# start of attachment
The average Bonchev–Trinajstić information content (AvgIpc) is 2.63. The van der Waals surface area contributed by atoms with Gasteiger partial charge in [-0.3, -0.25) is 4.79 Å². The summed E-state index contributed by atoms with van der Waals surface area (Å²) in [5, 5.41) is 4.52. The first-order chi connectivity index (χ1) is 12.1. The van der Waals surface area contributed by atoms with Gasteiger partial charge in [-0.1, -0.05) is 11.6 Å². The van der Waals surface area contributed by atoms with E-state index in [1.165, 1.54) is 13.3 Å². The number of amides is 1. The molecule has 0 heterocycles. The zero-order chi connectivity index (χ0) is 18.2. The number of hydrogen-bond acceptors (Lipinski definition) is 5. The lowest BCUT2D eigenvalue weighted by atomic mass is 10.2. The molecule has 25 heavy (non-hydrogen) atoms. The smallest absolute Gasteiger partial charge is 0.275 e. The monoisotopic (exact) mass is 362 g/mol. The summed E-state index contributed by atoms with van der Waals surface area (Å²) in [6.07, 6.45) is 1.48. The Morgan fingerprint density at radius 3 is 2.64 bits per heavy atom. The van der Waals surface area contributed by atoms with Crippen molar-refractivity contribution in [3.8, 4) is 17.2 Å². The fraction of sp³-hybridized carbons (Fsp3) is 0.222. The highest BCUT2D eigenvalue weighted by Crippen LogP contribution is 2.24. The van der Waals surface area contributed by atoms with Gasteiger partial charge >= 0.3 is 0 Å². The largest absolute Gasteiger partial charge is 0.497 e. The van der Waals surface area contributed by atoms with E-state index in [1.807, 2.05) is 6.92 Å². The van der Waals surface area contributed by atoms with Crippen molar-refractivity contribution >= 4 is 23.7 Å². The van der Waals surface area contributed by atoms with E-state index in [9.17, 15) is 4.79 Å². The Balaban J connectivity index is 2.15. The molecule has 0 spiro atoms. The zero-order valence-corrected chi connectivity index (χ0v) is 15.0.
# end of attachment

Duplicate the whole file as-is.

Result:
The average Bonchev–Trinajstić information content (AvgIpc) is 2.63. The van der Waals surface area contributed by atoms with Gasteiger partial charge in [-0.3, -0.25) is 4.79 Å². The summed E-state index contributed by atoms with van der Waals surface area (Å²) in [5, 5.41) is 4.52. The first-order chi connectivity index (χ1) is 12.1. The van der Waals surface area contributed by atoms with Gasteiger partial charge in [-0.1, -0.05) is 11.6 Å². The van der Waals surface area contributed by atoms with E-state index in [1.165, 1.54) is 13.3 Å². The number of amides is 1. The molecule has 0 heterocycles. The zero-order chi connectivity index (χ0) is 18.2. The number of hydrogen-bond acceptors (Lipinski definition) is 5. The lowest BCUT2D eigenvalue weighted by atomic mass is 10.2. The molecule has 25 heavy (non-hydrogen) atoms. The smallest absolute Gasteiger partial charge is 0.275 e. The monoisotopic (exact) mass is 362 g/mol. The summed E-state index contributed by atoms with van der Waals surface area (Å²) in [6.07, 6.45) is 1.48. The Morgan fingerprint density at radius 3 is 2.64 bits per heavy atom. The van der Waals surface area contributed by atoms with Crippen molar-refractivity contribution in [3.8, 4) is 17.2 Å². The fraction of sp³-hybridized carbons (Fsp3) is 0.222. The highest BCUT2D eigenvalue weighted by Crippen LogP contribution is 2.24. The van der Waals surface area contributed by atoms with Gasteiger partial charge >= 0.3 is 0 Å². The largest absolute Gasteiger partial charge is 0.497 e. The van der Waals surface area contributed by atoms with E-state index in [1.807, 2.05) is 6.92 Å². The van der Waals surface area contributed by atoms with Crippen molar-refractivity contribution >= 4 is 23.7 Å². The van der Waals surface area contributed by atoms with E-state index in [9.17, 15) is 4.79 Å². The Balaban J connectivity index is 2.15. The molecule has 0 spiro atoms. The zero-order valence-corrected chi connectivity index (χ0v) is 15.0.